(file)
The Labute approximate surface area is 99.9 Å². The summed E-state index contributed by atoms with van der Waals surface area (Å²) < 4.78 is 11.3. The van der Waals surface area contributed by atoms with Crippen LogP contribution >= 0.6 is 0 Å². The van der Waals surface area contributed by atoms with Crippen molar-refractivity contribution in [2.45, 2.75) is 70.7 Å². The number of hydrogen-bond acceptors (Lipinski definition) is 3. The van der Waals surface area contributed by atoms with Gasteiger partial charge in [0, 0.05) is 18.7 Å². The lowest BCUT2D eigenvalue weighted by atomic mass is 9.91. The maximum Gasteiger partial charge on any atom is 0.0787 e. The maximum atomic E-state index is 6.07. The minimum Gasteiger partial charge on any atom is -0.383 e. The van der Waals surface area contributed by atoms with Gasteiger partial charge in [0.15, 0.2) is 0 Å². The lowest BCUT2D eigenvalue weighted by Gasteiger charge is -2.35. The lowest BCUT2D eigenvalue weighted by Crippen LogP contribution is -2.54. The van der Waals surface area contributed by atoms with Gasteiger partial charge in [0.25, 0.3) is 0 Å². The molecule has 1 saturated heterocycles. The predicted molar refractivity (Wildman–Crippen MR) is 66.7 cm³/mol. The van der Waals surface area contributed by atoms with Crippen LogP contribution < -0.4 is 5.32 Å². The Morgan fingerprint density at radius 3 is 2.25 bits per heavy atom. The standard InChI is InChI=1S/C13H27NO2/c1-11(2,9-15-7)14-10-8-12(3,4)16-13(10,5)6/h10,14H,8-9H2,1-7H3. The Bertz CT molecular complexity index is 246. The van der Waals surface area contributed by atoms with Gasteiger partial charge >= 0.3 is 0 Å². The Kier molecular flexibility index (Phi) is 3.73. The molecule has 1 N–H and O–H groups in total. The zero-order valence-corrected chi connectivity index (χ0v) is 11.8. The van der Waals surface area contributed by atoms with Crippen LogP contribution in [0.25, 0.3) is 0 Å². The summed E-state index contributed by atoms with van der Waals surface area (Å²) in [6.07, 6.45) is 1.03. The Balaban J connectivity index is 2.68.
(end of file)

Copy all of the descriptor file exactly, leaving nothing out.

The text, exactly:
The Labute approximate surface area is 99.9 Å². The summed E-state index contributed by atoms with van der Waals surface area (Å²) < 4.78 is 11.3. The van der Waals surface area contributed by atoms with Crippen LogP contribution >= 0.6 is 0 Å². The van der Waals surface area contributed by atoms with Crippen molar-refractivity contribution in [2.45, 2.75) is 70.7 Å². The number of hydrogen-bond acceptors (Lipinski definition) is 3. The van der Waals surface area contributed by atoms with Gasteiger partial charge in [0, 0.05) is 18.7 Å². The lowest BCUT2D eigenvalue weighted by atomic mass is 9.91. The maximum Gasteiger partial charge on any atom is 0.0787 e. The maximum atomic E-state index is 6.07. The minimum Gasteiger partial charge on any atom is -0.383 e. The van der Waals surface area contributed by atoms with Gasteiger partial charge in [0.15, 0.2) is 0 Å². The lowest BCUT2D eigenvalue weighted by Gasteiger charge is -2.35. The lowest BCUT2D eigenvalue weighted by Crippen LogP contribution is -2.54. The van der Waals surface area contributed by atoms with Gasteiger partial charge in [0.25, 0.3) is 0 Å². The molecule has 1 saturated heterocycles. The predicted molar refractivity (Wildman–Crippen MR) is 66.7 cm³/mol. The van der Waals surface area contributed by atoms with Crippen LogP contribution < -0.4 is 5.32 Å². The Morgan fingerprint density at radius 3 is 2.25 bits per heavy atom. The standard InChI is InChI=1S/C13H27NO2/c1-11(2,9-15-7)14-10-8-12(3,4)16-13(10,5)6/h10,14H,8-9H2,1-7H3. The Bertz CT molecular complexity index is 246. The van der Waals surface area contributed by atoms with Gasteiger partial charge >= 0.3 is 0 Å². The Kier molecular flexibility index (Phi) is 3.73. The molecule has 1 N–H and O–H groups in total. The zero-order valence-corrected chi connectivity index (χ0v) is 11.8. The van der Waals surface area contributed by atoms with Crippen LogP contribution in [0.25, 0.3) is 0 Å². The summed E-state index contributed by atoms with van der Waals surface area (Å²) in [6.07, 6.45) is 1.03. The Balaban J connectivity index is 2.68.